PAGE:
Wednesday, November 9, 2011

"Shukran" means "Thank you" - Day Four

Abu Simbel - Temple of Ramesses II
Abu Simbel is in the southernmost part of Egypt, in Nubia

We've set port in Aswan. No more sinus washes for me for the remainder of the trip. I've learned my lesson about Egyptian tap water.

Wake-up is earlier than ever, at 4:30 am. We will be boarding a bus at 5:00 for a three-hour ride through the desert to Abu Simbel, just 20 km from the Sudanese border. Abu Simbel, situated on the shores of Lake Nasser, is one of Egypt's most important archaeological sites - the temples of Ramesses II (Ramesses the Great), and the one next door he had built to honor his favorite wife, Nefertari. I decide to join the group. My stomach feels much more settled and will probably be fine if Iwatch what I eat and take the medicine the receptionist promised to provide.

The kitchen staff has packed boxed breakfast/lunches for us. Peter bites into a sandwich. M-m-m! Chicken marinated in cumin-infused yoghurt. I hand him my chicken and marinated beef. I'll have to be content with dry bread for a while.

Mohammed points to the Nubian homes and buildings as we pass through Aswan. "See how the roofs are curved, with domes on some of them? That is a very clever construction method which reduces the heat in these buildings considerably." The high predicted for this day, late in October, is 28° C, over 80° F. Because of the intense heat, we have to make this trip so early in the day. Security is an issue, traveling so long through the desert, where there is very little traffic. We have to make a stop at the police station, where an armed policeman joins us for the remainder of the excursion. He and all the people we see for the remainder of our time in Aswan are black. I ask Mohammed if there is a problem with racial discrimination in Egypt.

"Not at all," he says. "In fact, racial discrimination is forbidden in the Koran." That may be true, but the fact is that hundreds of thousands of Nubians were forced to relocate when the Aswan High Dam was built, since their homes would be flooded out. They were haphazardly, randomly moved, with no attempt made to give them homes near their loved ones and former neighbors, or to use Nubian construction methods in building their new homes. Since then, much has been done to correct this.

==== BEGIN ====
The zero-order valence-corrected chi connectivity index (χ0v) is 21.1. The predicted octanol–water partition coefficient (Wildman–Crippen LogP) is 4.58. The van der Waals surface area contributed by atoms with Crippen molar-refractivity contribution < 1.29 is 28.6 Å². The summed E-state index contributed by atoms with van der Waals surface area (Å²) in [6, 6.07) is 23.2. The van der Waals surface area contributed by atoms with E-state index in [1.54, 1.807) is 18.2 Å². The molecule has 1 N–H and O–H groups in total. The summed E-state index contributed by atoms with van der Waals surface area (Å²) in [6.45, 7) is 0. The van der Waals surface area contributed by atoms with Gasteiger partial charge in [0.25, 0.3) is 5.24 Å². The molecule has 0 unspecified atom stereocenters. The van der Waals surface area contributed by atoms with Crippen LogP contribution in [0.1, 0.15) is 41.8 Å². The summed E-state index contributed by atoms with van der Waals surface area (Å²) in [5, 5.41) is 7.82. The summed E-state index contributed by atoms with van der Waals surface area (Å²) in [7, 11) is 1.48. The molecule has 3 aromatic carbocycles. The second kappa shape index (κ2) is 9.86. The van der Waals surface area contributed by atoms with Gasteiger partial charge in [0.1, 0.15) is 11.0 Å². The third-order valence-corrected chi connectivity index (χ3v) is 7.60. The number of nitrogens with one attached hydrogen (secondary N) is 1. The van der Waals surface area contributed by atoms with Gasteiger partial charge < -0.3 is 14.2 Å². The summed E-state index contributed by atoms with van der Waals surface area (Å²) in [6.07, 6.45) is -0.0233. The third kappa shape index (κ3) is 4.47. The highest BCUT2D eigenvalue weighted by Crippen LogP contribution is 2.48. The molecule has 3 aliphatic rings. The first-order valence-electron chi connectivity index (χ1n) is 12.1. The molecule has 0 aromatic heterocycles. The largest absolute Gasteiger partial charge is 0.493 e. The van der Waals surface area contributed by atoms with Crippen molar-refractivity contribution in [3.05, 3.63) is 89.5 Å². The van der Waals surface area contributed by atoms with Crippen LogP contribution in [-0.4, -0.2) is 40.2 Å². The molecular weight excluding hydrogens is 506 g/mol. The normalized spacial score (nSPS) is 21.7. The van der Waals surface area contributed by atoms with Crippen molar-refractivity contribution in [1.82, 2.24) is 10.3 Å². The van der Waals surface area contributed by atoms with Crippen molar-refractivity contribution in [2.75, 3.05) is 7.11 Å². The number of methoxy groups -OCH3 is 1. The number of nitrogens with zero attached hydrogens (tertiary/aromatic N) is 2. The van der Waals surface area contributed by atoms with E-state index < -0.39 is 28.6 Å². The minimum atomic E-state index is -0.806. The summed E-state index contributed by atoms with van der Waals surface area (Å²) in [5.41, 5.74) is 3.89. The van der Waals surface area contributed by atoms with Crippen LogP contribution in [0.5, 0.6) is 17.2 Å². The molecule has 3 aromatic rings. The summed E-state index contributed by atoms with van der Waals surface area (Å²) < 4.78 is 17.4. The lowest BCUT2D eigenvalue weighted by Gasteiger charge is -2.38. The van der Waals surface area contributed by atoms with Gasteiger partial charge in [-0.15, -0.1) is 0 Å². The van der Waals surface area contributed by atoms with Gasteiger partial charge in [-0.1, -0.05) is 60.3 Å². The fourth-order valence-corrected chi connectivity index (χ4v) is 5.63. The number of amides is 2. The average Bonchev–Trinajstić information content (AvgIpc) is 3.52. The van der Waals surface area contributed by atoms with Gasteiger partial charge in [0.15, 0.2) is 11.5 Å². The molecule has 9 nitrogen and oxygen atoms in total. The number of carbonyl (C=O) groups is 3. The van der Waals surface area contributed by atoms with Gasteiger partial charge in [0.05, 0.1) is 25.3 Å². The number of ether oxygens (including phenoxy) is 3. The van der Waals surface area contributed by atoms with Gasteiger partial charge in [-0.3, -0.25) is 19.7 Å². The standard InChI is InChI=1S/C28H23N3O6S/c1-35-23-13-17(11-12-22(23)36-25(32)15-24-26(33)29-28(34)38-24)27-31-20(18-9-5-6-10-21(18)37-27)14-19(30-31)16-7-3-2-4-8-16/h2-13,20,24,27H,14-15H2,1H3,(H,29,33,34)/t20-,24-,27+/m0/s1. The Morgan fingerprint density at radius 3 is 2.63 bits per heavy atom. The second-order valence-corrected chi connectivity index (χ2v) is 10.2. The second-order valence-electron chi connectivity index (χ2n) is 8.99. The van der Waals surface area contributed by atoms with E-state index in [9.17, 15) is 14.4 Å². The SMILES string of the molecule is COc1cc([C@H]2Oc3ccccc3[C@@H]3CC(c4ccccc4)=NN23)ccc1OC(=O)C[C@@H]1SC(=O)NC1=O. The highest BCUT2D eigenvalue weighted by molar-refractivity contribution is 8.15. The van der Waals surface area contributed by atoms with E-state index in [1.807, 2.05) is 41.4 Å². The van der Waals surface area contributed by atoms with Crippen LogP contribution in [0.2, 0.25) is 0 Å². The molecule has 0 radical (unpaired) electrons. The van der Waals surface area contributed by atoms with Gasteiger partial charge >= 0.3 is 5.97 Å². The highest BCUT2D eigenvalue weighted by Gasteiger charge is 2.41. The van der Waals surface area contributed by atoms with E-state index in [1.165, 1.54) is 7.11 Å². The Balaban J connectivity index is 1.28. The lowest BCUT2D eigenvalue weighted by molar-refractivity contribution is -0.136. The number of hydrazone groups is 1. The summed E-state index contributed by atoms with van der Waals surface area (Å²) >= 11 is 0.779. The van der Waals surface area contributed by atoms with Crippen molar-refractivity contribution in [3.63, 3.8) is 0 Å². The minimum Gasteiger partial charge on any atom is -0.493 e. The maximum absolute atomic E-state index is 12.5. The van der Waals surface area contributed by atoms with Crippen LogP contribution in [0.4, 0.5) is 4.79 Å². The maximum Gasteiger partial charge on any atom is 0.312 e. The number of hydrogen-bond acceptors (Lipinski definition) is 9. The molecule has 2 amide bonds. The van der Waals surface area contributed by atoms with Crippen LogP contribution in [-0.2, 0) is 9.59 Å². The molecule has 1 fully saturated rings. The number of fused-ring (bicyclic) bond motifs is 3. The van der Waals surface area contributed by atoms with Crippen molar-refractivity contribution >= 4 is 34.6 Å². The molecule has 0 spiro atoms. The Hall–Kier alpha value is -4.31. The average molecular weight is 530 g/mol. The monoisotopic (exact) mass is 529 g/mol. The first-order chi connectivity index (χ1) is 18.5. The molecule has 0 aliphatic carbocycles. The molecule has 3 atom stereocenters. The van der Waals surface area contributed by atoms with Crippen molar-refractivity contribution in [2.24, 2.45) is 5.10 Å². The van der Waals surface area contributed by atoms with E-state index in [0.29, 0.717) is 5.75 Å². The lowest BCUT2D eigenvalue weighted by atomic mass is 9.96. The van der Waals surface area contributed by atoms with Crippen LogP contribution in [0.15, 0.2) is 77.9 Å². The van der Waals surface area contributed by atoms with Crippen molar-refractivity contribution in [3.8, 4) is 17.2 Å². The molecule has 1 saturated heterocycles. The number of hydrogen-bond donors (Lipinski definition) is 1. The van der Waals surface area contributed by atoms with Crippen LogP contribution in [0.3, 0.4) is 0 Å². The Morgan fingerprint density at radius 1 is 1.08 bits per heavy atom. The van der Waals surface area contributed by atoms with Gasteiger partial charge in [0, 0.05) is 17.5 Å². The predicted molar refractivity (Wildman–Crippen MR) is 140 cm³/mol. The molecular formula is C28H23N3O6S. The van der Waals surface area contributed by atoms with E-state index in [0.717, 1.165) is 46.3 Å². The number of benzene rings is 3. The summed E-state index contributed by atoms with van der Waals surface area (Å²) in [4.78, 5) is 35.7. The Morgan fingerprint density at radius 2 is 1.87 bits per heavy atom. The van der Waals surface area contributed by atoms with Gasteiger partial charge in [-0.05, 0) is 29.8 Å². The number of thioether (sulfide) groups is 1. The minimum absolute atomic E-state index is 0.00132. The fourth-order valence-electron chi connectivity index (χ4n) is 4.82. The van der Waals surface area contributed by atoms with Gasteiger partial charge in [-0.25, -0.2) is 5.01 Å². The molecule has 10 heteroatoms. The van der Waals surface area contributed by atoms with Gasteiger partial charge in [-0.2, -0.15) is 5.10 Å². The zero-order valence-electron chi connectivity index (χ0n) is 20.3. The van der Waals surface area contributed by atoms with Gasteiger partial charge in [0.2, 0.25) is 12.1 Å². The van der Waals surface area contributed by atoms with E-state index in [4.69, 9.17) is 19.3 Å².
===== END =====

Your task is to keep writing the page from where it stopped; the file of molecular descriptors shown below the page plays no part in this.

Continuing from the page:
Most of us sleep all the way to Abu Simbel, then awakened by Mohammed, who wants to tell us about Ramesses and the temples. When it was decided to build the dam and reservoir that is now called "Lake Nasser", it was clear that this temple as well as several others would be flooded. They decided to move both temples, block by block, 65 meters higher and 200 meters further back from their previous locations.

The result is magnificent. One would never guess that a mammoth move had taken place. The temples, facing gigantic Lake Nasser, are impressive. That, says Mohammed, was Ramesses' objective. He wanted to impress the Nubians with his power. We are still impressed, almost three thousand years later, by his massive ego. Ramesses all over the place - in fact, there are four identical Ramesses statues flanking his temple, and more guarding Nefertari's. I decide, after looking at the bas-reliefs inside Nefertari's temple that he loved her because she stood by her man, serving his every need at every opportunity. She was also beautiful. Nefertari means "Beautiful Companion".

For the bus ride back to Aswan, Mohammed decides to play a CD of Egyptian music for us. As soon as the music begins, Peter exclaims, "That's Om Kalthoum!" Mohammed is impressed that one of us should be familiar with her music. We listen to her pour her heart out, song after song. If you give yourself to the music, it touches with its passion and reverence. She's been dead for over twenty years, says Mohammed, but she's still revered by everyone, young and old, in Egypt and surrounding countries. Here is a link so you can get an idea of what we heard on the bus.

After a while, the music is practically inaudible. Someone must have complained. Too foreign. But I like it. I seem to like everything about Egypt. Mohammed wants to know what we think of the music, so I tell him how dignified, how serious it sounds. "That's right. She doesn't sing stupid music," he replies.

By now, he's calling me "Nanzi", which sounds almost like "Nancy" when he says it. I tell him that as a child, I never liked my name, since I was the only Noreen in the whole world. I wished I had another name, something like "Nancy". Everyone laughs.

We return in the middle of the afternoon, but there's already something else on the program - two boat rides! First a motor boat will meet us at the ship and take us to a falouka, where we will sail around Elephantine Island. The driver sells us Nubian jewelry. The prices are great, and the jewelry is so beautiful it's hard to stop buying.

We glide in peaceful, warm afternoon sunlight, watching the herons and egrets on the shore. There are two men manning the sailboat. One of them makes mint tea for us.

Our falouka

We pass the Old Cataract Hotel, the elegant setting for the beginning of Agatha Christie's "Death on the Nile". It's now, unbelievably, owned by the Sofitel Corporation and has a French touch. We sail, drifting around Elephantine Island, whose rocks resemble elephants. A young boy paddles up to us, singing as he holds on to the boat. He wants bakshish, but nobody gives one. We've been instructed not to give money to children.